PUSS-IN-BOOTS: Thank you for coming over from Merle’s place. Yes, the Islamic fundamentalists seem to be leading the anti-Semitism movement at the moment, even though it was Europeans who were the primary offenders in the past. I find the hate Arabs especially show toward Israel bizarre, since they are themselves Semites and more closely related to Jews than any other peoples, both ancestrally and religiously. Yes, there are many gullible folks who are quick to jump on the hate bandwagon; not only in the Middle East, but here in the U.S. David Duke attending the Tehran conference and even being a primary speaker sickens me as much as his neo-Nazi politics.

    Alex has been by to visit you kitty’s blog and say, “hi.”

    ANGUS: You’re welcome, my old friend.

    ARI: I appreciate you visit and words. Shalom Chaverim.

    PEACH: Thank you, my friend. I agree: many continue to allow hate and prejudice to rule their lives. Thankfully, there are the few who do not.

  8. Nick,

    I'm not sure that I can watch this - but I will say that I believe that this is a powerful post - of a heinous period of history from the not-so-distant past...

    Had an elderly teacher who had numbers tattooed on her arm from that period of time.

    Recommended movie (a true story): The Pianist(2002)

  9. I cannot believe that you Americans are so dim-witted as to believe that jew propaganda.

  10. Hi Nick ~~ Great to follow that anonymous commentor with his own dim
    witted views. I did not know there was a Remembrance Day for the Holocaust, but your post was timely.
    With so much evidence, how can anyone deny it happened. A shame on Humanity
    Thank you for the post. Also tanks for your visit and kind words on my site. Take care, my friend, Merle.

  11. Timely words and excellent links, Rev. Saint. Thank you.

  12. There is always some ANON moron in the crowd.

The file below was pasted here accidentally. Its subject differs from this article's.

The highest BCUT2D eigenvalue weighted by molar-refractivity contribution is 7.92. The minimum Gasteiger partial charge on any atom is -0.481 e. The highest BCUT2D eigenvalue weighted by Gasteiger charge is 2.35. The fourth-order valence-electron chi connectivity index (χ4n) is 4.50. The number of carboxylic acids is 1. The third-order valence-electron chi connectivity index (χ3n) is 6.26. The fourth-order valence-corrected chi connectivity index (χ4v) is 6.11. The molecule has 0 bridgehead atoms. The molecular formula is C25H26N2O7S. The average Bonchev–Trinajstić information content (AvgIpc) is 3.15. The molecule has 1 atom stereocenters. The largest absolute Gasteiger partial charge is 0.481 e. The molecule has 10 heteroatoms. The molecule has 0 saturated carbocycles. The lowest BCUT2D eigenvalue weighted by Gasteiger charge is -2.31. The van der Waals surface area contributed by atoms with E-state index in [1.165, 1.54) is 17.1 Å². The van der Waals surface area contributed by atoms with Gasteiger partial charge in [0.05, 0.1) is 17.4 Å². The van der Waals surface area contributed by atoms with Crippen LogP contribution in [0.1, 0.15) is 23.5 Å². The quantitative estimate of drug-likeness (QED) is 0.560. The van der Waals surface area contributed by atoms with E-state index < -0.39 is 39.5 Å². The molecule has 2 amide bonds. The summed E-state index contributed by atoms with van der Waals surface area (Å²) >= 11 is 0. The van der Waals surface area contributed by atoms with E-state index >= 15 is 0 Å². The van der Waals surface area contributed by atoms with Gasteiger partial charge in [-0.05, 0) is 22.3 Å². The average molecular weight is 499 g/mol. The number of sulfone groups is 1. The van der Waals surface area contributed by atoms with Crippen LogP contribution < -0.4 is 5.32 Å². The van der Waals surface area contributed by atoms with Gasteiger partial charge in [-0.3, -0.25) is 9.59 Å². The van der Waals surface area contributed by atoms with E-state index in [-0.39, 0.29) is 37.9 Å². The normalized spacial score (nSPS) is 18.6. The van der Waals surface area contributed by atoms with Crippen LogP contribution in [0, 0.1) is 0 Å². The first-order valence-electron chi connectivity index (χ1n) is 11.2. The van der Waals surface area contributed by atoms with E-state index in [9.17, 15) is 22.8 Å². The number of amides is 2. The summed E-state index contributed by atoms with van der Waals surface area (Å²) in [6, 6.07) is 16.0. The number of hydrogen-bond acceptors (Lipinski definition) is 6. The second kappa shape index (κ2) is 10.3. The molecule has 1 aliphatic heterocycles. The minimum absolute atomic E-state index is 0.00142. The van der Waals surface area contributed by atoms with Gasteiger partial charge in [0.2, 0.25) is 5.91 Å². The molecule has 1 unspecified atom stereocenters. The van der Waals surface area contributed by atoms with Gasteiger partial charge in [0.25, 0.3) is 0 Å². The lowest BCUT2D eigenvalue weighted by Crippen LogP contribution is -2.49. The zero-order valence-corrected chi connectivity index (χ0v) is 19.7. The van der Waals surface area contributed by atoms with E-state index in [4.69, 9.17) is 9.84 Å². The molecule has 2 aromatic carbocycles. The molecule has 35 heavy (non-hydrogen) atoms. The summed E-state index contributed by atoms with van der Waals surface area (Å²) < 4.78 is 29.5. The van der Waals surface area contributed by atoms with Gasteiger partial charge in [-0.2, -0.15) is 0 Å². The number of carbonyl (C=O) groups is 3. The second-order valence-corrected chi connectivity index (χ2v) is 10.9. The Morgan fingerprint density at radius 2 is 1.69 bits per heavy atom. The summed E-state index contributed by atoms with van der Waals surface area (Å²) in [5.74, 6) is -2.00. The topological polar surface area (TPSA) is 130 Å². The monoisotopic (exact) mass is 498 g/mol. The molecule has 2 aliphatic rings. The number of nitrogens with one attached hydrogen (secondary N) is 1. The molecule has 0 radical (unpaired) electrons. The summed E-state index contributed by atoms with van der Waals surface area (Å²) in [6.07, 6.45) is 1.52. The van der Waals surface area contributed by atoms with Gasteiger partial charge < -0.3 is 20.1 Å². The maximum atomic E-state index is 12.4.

Thanks so much for informing us all about the date. I personally had no clue that there was such a day.

  13. There is an excellent documentary you might want to rent, Mr. Death: The Rise and Fall of Fred A. Leuchter, Jr.. It's in rotation on IFC this month, if you've got satellite.

    It takes one of the most prominent Holocaust deniers, and exposes him as a fool. It completely debunks every claim he makes.

  14. RHAPSODY: I understand those who are unable to watch the video; I have difficulty dealing with the horrors myself. Actually, I believe that meeting some one like your teacher who was a camp survivor is as powerful or more so than any video. My Uncle Frank had a friend named Mr. Marx (I never learned his first name), who was the only survivor of 4 generations of family. His siblings, parents, aunts and uncles, cousins, and grandparents all died in the camps. I remember him telling of the horrors before I was really old enough to understand; still, I carry his stories with me and they have informed my understanding of the Holocaust more than any book or movie I have ever seen.

    ANONYMOUS: We each have our own perception of history—and of truth. I should truly like to know who you are so that we may discuss the differences of our opinions.

    MERLE: Thank you.

    AZSONOFAGUN: You’re most welcome, Rex.

    MICHELLE: Thank you. Actually, I was not aware of the date myself until I heard a BBC broadcast last Friday and added it to my calendar.

    THOMAS: Thank you for the information. There are times that I do regret not having cable or satellite connections. This is one of them.

  15. You do a great job of covering the tough stuff Nick. Thank you so much!

  16. Very moving blob today Nick - I have 4 sons.... 2 still at school.... all three of the older lads have been on the school trip to Germany and the deathcamps...... I thought it was very important for them to learn this part of our European history.... so when each son reach Year 10 of our school system... off they went first of begrungenly (sp) thinking it was gonna be boring etc..... they were so very moved by all they saw on the trip, so very moved, each in turn told of their own feelings after their separate trips.... also in the trip with the history department was a visit to the war graves in france..... it was suppose to teach and learn these young people about such an important part of our history.... and it most certainly did.... to say they came back different people would be stretching it a little, but they certainly came back a little humble and with some anger as to how humans could act like this to other humans.....

    Next school year will be the turn of my youngest son Jacob..... it will also Im sure have a life lasting affect on this child......

    We should NEVER forget...... NEVER....